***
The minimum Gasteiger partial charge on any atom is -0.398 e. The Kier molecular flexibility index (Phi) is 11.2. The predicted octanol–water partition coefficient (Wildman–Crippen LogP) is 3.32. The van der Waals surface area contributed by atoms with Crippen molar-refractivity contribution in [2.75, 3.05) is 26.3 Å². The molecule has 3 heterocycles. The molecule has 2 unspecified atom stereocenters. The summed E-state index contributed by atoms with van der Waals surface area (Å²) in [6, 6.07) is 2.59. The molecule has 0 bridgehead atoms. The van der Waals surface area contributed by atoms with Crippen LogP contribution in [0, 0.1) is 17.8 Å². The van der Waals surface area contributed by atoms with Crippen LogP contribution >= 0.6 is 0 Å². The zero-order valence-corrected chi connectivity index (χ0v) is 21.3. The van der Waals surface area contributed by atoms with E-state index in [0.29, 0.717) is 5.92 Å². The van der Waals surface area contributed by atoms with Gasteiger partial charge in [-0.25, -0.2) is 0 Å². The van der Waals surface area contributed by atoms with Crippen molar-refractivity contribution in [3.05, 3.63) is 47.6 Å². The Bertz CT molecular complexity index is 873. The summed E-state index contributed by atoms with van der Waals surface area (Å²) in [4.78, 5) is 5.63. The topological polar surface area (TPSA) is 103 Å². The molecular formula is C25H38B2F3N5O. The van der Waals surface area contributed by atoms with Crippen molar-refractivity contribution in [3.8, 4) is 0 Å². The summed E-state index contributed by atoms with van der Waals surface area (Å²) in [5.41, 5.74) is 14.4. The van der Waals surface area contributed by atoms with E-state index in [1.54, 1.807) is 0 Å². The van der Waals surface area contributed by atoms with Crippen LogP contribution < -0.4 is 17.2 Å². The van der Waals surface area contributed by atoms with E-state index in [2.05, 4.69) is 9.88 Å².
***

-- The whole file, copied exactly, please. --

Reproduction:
The minimum Gasteiger partial charge on any atom is -0.398 e. The Kier molecular flexibility index (Phi) is 11.2. The predicted octanol–water partition coefficient (Wildman–Crippen LogP) is 3.32. The van der Waals surface area contributed by atoms with Crippen molar-refractivity contribution in [2.75, 3.05) is 26.3 Å². The molecule has 3 heterocycles. The molecule has 2 unspecified atom stereocenters. The summed E-state index contributed by atoms with van der Waals surface area (Å²) in [6, 6.07) is 2.59. The molecule has 0 bridgehead atoms. The van der Waals surface area contributed by atoms with Crippen LogP contribution in [0, 0.1) is 17.8 Å². The van der Waals surface area contributed by atoms with Crippen LogP contribution >= 0.6 is 0 Å². The zero-order valence-corrected chi connectivity index (χ0v) is 21.3. The van der Waals surface area contributed by atoms with E-state index in [0.29, 0.717) is 5.92 Å². The van der Waals surface area contributed by atoms with Gasteiger partial charge in [-0.25, -0.2) is 0 Å². The van der Waals surface area contributed by atoms with Crippen molar-refractivity contribution in [3.05, 3.63) is 47.6 Å². The Bertz CT molecular complexity index is 873. The summed E-state index contributed by atoms with van der Waals surface area (Å²) in [4.78, 5) is 5.63. The topological polar surface area (TPSA) is 103 Å². The molecular formula is C25H38B2F3N5O. The van der Waals surface area contributed by atoms with Crippen molar-refractivity contribution in [3.8, 4) is 0 Å². The summed E-state index contributed by atoms with van der Waals surface area (Å²) in [5.41, 5.74) is 14.4. The van der Waals surface area contributed by atoms with E-state index in [1.54, 1.807) is 0 Å². The van der Waals surface area contributed by atoms with Crippen LogP contribution < -0.4 is 17.2 Å². The van der Waals surface area contributed by atoms with E-state index in [2.05, 4.69) is 9.88 Å².